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Plants with lengthened phenophases increase their dominance under warming in an alpine plant community
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  • Ji Chen,
  • Yiqi Luo,
  • Yuxin Chen,
  • Andrew J. Felton ,
  • Kelly Hopping,
  • Rui-Wu Wang,
  • Shuli Niu,
  • Xiaoli Cheng,
  • Yuefang Zhang,
  • Junji Cao,
  • Jørgen Olesen,
  • Mathias Neumann Andersen,
  • Uffe Jørgensen
Ji Chen
Aarhus Universitet
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Yiqi Luo
Northern Arizona University
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Yuxin Chen
Sun Yat-sen University
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Andrew J. Felton
Utah State University
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Kelly Hopping
Boise State University
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Rui-Wu Wang
Center for Ecological and Environmental Sciences
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Shuli Niu
Institute of Geographic Sciences and Natural Resources Research Chinese Academy of Sciences
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Xiaoli Cheng
Yunnan University
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Yuefang Zhang
Ministry of Agriculture and Rural Affairs
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Junji Cao
Institute of Earth Environment Chinese Academy of Sciences
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Jørgen Olesen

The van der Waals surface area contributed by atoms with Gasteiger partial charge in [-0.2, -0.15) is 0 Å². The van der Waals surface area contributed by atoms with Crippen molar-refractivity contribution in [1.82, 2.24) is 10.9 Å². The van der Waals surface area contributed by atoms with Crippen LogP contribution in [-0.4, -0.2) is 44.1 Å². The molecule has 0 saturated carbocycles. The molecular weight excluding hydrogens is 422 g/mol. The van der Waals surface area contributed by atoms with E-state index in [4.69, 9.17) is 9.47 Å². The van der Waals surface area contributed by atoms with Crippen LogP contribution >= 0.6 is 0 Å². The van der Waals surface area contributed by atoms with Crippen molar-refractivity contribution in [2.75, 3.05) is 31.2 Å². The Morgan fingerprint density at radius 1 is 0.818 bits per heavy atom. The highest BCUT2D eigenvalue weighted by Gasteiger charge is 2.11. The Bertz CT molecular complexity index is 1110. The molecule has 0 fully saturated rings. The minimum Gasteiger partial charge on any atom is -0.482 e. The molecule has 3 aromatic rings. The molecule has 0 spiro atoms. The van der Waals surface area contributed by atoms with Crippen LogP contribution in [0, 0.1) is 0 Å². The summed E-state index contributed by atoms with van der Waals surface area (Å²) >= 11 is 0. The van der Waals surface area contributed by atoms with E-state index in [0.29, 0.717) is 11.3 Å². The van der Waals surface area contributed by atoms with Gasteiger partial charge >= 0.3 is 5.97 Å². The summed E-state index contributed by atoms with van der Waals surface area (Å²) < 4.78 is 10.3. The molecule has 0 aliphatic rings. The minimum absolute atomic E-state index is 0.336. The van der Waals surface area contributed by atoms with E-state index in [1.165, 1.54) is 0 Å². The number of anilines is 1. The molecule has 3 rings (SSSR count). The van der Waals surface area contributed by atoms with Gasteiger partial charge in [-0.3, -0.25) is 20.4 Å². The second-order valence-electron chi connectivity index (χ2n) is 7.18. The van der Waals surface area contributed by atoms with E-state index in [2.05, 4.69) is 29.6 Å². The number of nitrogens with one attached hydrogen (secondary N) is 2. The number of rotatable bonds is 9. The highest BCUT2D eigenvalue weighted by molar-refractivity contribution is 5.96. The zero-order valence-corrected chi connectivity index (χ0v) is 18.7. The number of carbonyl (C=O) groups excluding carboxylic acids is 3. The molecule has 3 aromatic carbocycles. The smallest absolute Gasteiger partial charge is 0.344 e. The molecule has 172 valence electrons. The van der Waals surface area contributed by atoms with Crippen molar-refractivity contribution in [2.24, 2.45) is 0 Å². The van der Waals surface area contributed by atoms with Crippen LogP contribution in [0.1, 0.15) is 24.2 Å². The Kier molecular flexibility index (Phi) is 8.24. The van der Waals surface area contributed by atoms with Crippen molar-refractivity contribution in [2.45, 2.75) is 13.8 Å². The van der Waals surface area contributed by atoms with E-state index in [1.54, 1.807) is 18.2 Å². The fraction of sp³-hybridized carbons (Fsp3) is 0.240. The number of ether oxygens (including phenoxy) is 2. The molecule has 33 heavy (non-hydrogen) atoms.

Aarhus Universitet
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Mathias Neumann Andersen
Aarhus Universitet
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Uffe Jørgensen
Aarhus Universitet
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Abstract

Predicting how warming-induced shifts in plant species-specific phenology affect species dominance remains challenging. Here, we investigated the effects of experimental warming on plant species-specific phenology and dominance as well as their relations in an alpine meadow on the Tibetan Plateau. Warming significantly advanced phenological firsts (leaf out and first flower dates) for most species, while having variable effects on phenological lasts (leaf senescence and last flower) and full phenological periods (growing season and flower duration). Experimental warming reduced community evenness and differentially impacted the species-specific dominance. Specifically, warming-induced shifts in phenological lasts and full phenological periods, rather than the single phenological firsts, are associated with changes in species dominance. Species with lengthened full phenological periods under warming increased their dominance. Our results advance our understanding of how altered species-specific phenophases can be related to changes in community structure in response to climate change.